“. . . as dangerous and uncanny as she is intelligent . . .” —Henry James
If you are the housewife of a very good, very kind husband, parade your bad attitude in the most careless fashion possible. Refuse to have children. Fall in love with the resident ghost. Obsess over your namesake, doppelgänger ancestor. Wear her musty clothes to the dinner party instead of the ones your husband wants you to wear. Stoke his jealousy for weeks. When he accuses you, gaslight him: “No one was walking with me near the pond, at five o’clock or any other hour.” Spend your days in the yellow room, luxuriating in love letters written to your beloved murderess. Do this all while eluding the gaze of the male portrait painter, yet another man who would define you.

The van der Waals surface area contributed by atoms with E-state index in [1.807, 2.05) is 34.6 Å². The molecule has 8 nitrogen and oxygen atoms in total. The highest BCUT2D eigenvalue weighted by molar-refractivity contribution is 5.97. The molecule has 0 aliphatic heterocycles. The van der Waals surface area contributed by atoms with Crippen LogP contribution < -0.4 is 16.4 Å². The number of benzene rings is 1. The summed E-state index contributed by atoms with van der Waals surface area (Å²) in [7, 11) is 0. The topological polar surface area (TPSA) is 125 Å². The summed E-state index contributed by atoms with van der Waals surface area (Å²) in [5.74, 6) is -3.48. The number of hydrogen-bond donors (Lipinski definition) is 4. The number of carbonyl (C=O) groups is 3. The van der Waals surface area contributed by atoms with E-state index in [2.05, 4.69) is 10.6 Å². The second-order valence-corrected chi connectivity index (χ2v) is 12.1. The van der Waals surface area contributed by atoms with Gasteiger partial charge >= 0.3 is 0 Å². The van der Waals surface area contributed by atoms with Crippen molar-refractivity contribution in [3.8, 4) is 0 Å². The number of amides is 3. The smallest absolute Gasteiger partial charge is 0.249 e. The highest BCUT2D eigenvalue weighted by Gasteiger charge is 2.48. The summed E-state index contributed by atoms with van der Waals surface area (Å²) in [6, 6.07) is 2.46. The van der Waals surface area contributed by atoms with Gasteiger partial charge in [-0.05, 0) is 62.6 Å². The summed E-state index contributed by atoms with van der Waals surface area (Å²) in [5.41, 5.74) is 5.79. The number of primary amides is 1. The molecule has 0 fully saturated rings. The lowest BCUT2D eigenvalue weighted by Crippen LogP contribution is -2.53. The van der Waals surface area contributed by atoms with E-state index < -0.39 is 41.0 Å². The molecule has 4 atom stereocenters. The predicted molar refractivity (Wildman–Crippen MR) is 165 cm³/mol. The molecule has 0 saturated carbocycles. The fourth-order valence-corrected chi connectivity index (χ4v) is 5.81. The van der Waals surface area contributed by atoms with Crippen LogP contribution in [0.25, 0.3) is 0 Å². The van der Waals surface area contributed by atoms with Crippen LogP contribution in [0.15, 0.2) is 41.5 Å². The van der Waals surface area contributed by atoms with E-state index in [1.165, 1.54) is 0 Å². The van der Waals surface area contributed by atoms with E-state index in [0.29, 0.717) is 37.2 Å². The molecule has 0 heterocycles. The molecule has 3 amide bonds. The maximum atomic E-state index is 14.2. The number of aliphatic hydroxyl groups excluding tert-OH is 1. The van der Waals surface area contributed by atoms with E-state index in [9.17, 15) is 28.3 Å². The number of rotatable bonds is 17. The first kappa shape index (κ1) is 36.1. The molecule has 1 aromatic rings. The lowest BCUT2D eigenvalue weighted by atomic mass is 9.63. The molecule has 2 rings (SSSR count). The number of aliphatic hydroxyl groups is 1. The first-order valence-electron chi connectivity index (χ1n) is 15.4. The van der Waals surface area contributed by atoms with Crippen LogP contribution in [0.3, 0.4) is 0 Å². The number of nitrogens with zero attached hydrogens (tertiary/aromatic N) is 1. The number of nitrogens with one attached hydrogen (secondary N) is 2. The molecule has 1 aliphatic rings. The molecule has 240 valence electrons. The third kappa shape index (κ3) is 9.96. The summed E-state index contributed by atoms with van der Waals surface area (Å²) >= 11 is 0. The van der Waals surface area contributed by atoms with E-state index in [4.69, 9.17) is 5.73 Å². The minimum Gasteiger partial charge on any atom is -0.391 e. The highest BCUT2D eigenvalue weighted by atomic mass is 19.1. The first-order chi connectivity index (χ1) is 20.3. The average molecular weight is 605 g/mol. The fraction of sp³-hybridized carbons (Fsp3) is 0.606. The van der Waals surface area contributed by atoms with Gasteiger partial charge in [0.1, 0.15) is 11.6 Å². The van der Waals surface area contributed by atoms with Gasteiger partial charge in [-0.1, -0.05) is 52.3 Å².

With echoes of Daphne du Maurier’s Rebecca and Charlotte Perkins Gilman’s “The Yellow Wallpaper,” A Phantom Lover creates an otherworldly space for this provocative femme fatale to live and love as she pleases.